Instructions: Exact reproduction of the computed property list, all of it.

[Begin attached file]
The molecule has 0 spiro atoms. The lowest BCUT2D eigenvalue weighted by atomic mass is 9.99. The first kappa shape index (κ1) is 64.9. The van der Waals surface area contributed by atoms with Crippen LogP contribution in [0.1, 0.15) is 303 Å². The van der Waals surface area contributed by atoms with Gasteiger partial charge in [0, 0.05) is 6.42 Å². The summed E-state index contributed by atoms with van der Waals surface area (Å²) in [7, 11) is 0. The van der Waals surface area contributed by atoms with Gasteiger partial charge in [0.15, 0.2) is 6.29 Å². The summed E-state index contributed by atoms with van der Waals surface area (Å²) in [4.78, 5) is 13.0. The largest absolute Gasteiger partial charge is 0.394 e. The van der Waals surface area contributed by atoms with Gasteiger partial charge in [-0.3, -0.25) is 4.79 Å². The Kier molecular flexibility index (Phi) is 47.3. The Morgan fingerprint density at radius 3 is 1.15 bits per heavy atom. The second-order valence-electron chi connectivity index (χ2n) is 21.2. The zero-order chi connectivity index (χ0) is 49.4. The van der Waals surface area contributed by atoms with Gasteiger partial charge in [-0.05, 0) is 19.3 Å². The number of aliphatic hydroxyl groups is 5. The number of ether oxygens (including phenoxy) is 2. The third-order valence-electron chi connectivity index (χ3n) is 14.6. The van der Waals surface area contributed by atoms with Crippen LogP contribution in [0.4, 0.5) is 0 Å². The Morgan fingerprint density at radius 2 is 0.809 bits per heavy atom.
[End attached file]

The molecule has 0 spiro atoms. The lowest BCUT2D eigenvalue weighted by atomic mass is 9.99. The first kappa shape index (κ1) is 64.9. The van der Waals surface area contributed by atoms with Crippen LogP contribution in [0.1, 0.15) is 303 Å². The van der Waals surface area contributed by atoms with Gasteiger partial charge in [0, 0.05) is 6.42 Å². The summed E-state index contributed by atoms with van der Waals surface area (Å²) in [7, 11) is 0. The van der Waals surface area contributed by atoms with Gasteiger partial charge in [0.15, 0.2) is 6.29 Å². The summed E-state index contributed by atoms with van der Waals surface area (Å²) in [4.78, 5) is 13.0. The largest absolute Gasteiger partial charge is 0.394 e. The van der Waals surface area contributed by atoms with Gasteiger partial charge in [-0.3, -0.25) is 4.79 Å². The Kier molecular flexibility index (Phi) is 47.3. The Morgan fingerprint density at radius 3 is 1.15 bits per heavy atom. The second-order valence-electron chi connectivity index (χ2n) is 21.2. The zero-order chi connectivity index (χ0) is 49.4. The van der Waals surface area contributed by atoms with Gasteiger partial charge in [-0.05, 0) is 19.3 Å². The number of aliphatic hydroxyl groups is 5. The number of ether oxygens (including phenoxy) is 2. The third-order valence-electron chi connectivity index (χ3n) is 14.6. The van der Waals surface area contributed by atoms with Crippen LogP contribution in [0.4, 0.5) is 0 Å². The Morgan fingerprint density at radius 2 is 0.809 bits per heavy atom.